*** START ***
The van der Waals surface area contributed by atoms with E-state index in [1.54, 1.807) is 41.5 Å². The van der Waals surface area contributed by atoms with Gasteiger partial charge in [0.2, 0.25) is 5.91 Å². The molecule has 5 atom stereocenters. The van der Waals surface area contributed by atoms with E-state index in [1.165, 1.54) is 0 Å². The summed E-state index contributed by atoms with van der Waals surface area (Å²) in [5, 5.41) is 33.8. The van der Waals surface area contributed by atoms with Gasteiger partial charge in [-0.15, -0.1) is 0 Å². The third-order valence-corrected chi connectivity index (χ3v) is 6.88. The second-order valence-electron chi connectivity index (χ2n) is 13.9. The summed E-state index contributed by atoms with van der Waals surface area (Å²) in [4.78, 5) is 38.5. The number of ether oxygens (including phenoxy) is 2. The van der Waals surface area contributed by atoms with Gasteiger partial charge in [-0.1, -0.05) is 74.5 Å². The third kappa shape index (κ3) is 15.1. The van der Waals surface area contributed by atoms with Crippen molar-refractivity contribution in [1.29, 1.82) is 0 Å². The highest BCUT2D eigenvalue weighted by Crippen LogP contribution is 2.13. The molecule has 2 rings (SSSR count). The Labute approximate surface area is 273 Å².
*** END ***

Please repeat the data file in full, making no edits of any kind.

The van der Waals surface area contributed by atoms with E-state index in [1.54, 1.807) is 41.5 Å². The van der Waals surface area contributed by atoms with Gasteiger partial charge in [0.2, 0.25) is 5.91 Å². The molecule has 5 atom stereocenters. The van der Waals surface area contributed by atoms with E-state index in [1.165, 1.54) is 0 Å². The summed E-state index contributed by atoms with van der Waals surface area (Å²) in [5, 5.41) is 33.8. The van der Waals surface area contributed by atoms with Gasteiger partial charge in [-0.15, -0.1) is 0 Å². The third-order valence-corrected chi connectivity index (χ3v) is 6.88. The second-order valence-electron chi connectivity index (χ2n) is 13.9. The summed E-state index contributed by atoms with van der Waals surface area (Å²) in [4.78, 5) is 38.5. The number of ether oxygens (including phenoxy) is 2. The van der Waals surface area contributed by atoms with Gasteiger partial charge in [-0.1, -0.05) is 74.5 Å². The third kappa shape index (κ3) is 15.1. The van der Waals surface area contributed by atoms with Crippen molar-refractivity contribution in [1.29, 1.82) is 0 Å². The highest BCUT2D eigenvalue weighted by Crippen LogP contribution is 2.13. The molecule has 2 rings (SSSR count). The Labute approximate surface area is 273 Å².